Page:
State education leaders say they're pleased that President Barack Obama's proposed education budget would overhaul the Bush administration's test-based No Child Left Behind law with a more competitive approach that rewards reforms designed to raise student achievement, improve teaching and inspire students to excel in math and science.
Connecticut is set to receive $455 million under Obama's proposed budget to help develop better schools, improve student achievement and make high school graduates ready for college and a career.
Many of the proposals in the education budget, released Monday, expand Obama's Race to the Top national school reform competition, which encourages expansion of charter schools and linking teacher pay to student performance, among other reforms.
The budget would add $1.35 billion more to Race to the Top and offer millions in competitive grants for state and local efforts to improve literacy instruction and develop effective strategies for teaching and learning science, technology, engineering and mathematics.
"It more clearly defines what's most important to invest in," said George Sugai, a professor at the Neag School of Education at the University of Connecticut.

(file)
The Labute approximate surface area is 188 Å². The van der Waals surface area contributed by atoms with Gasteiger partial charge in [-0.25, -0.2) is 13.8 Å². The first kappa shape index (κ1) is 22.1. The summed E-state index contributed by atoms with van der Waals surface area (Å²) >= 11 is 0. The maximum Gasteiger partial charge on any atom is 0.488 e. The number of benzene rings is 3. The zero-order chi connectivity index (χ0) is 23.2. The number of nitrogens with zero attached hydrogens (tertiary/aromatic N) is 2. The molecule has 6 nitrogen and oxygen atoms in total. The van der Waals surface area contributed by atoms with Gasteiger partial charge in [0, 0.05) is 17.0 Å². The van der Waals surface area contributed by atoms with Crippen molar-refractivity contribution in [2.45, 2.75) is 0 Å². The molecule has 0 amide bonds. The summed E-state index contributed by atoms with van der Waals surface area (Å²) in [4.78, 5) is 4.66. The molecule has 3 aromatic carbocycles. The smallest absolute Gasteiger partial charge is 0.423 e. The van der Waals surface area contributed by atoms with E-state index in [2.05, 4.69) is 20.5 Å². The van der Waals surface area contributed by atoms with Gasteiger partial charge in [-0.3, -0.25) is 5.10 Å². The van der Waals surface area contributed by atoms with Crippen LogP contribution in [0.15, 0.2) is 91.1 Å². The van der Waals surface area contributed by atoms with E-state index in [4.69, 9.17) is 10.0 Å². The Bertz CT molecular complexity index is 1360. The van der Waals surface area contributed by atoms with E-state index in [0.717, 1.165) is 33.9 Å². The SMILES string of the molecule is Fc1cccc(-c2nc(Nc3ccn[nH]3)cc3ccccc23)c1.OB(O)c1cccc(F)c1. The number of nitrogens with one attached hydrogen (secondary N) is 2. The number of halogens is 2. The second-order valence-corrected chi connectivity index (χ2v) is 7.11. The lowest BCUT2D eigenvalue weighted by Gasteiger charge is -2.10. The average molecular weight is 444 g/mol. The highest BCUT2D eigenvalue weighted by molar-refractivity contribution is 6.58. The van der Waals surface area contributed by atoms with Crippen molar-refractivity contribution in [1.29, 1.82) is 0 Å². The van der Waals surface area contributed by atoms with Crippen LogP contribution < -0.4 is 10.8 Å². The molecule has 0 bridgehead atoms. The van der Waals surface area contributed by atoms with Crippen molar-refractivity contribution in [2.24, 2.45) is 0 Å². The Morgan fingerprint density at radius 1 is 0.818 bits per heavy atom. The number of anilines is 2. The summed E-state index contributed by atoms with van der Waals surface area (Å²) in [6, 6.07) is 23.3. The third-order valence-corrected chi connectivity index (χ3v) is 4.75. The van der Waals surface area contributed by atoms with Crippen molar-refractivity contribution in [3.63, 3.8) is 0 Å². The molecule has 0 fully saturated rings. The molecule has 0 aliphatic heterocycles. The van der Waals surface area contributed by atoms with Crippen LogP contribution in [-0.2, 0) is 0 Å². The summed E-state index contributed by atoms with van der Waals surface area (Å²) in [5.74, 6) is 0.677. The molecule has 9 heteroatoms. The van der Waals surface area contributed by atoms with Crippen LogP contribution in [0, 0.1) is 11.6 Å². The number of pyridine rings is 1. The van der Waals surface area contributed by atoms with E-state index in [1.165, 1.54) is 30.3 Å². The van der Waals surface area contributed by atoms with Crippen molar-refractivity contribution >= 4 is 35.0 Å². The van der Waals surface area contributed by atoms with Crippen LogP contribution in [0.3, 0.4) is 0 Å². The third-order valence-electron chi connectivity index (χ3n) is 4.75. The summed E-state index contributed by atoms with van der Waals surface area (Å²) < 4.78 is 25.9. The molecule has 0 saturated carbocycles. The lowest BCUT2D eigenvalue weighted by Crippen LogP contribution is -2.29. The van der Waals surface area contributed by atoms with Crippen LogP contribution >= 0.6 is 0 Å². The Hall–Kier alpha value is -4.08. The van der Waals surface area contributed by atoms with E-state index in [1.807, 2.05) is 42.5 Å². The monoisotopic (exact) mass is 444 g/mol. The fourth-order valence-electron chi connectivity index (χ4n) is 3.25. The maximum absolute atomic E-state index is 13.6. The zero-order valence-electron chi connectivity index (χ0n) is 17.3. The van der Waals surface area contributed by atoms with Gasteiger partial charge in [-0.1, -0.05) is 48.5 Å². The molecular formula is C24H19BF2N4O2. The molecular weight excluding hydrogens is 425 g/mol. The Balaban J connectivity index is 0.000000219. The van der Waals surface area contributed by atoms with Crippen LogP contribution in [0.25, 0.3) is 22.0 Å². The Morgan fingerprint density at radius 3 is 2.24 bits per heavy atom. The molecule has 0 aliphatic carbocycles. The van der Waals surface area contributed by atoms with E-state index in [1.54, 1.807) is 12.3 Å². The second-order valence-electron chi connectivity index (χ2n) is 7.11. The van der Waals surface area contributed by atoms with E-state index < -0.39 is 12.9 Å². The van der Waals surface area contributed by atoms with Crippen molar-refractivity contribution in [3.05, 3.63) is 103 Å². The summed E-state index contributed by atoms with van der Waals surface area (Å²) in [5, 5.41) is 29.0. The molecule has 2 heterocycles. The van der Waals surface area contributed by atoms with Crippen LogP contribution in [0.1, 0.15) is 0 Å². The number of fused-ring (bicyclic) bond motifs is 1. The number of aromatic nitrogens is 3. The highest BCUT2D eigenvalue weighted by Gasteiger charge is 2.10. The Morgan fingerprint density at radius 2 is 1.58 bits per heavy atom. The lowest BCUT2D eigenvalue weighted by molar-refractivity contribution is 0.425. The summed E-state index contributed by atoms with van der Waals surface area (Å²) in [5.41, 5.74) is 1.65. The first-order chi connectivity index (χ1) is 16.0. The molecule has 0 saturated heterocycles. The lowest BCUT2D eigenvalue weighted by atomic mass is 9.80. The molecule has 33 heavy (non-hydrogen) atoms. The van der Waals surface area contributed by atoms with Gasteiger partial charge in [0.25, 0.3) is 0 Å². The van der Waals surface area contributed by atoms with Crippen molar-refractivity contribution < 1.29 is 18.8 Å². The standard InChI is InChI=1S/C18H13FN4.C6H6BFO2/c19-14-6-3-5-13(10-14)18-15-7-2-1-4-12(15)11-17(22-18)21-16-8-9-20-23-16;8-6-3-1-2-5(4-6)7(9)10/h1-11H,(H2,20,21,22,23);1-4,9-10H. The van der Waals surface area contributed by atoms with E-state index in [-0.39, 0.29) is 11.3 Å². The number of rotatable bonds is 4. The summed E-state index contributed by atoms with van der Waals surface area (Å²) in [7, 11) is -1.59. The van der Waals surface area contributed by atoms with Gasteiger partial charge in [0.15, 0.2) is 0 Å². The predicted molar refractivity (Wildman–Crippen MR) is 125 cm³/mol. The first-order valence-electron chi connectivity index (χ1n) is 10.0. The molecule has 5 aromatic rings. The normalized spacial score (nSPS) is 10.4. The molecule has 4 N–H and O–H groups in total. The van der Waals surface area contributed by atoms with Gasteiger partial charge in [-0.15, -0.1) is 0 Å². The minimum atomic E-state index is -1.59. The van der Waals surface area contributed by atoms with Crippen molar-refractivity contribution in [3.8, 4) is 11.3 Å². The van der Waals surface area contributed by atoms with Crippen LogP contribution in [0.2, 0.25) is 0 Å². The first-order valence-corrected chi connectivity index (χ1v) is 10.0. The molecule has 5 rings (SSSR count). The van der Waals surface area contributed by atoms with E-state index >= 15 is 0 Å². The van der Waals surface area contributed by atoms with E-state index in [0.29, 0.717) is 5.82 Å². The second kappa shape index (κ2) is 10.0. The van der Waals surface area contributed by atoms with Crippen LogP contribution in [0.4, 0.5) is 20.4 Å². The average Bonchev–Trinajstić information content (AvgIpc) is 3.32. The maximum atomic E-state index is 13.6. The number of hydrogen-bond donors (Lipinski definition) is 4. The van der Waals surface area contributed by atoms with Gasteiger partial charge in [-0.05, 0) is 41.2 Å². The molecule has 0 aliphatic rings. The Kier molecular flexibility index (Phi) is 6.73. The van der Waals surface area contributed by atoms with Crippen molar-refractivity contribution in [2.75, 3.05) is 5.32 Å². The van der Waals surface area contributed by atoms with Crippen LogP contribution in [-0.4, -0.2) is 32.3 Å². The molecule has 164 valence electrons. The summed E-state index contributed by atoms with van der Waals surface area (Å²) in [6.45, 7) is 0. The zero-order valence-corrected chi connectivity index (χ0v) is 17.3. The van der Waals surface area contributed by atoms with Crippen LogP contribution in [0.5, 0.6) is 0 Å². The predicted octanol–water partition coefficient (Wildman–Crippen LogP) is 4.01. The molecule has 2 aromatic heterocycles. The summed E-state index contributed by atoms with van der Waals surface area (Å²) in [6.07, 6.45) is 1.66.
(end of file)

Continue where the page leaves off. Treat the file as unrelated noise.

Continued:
He said he liked the fact that the budget increases funding for education overall, focuses on improving student performance "by looking at how you teach" and pays attention to special education to make sure the needs of all children are addressed.
"We see a refocused shift from No Child Left Behind, which was based on year-to-year test scores and consequences, to a new calculus of focusing on instruction, using data and putting more emphasis on student performance from year to year," said State Board of Education spokesman Thomas Murphy.
State Rep. Andrew M. Fleischmann, D-West Hartford, co-chairman of the legislature's education committee, called the new approach a "vast improvement" from the "one-size-fits-all" approach of the Bush administration.
He said the new approach is more logical and attempts to improve the nation's global competitiveness.
"It sounds to me like the right direction," Fleischmann said. "We know the United States is falling behind our competitors when it comes to math and science."
State Sen. Thomas P. Gaffey, D-Meriden, the other education committee chairman, was more reserved, saying he'd like to know more specifics.
"It remains unclear as to actually how they are going to define these terms as having children college-ready and career-ready," Gaffey said. "That's going to be left to the Department of Education to write those terms. I get very nervous when there is stuff proposed in legislation, but it is left up to the bureaucrats to write the terms."
Reprinted with permission of the Hartford Courant.
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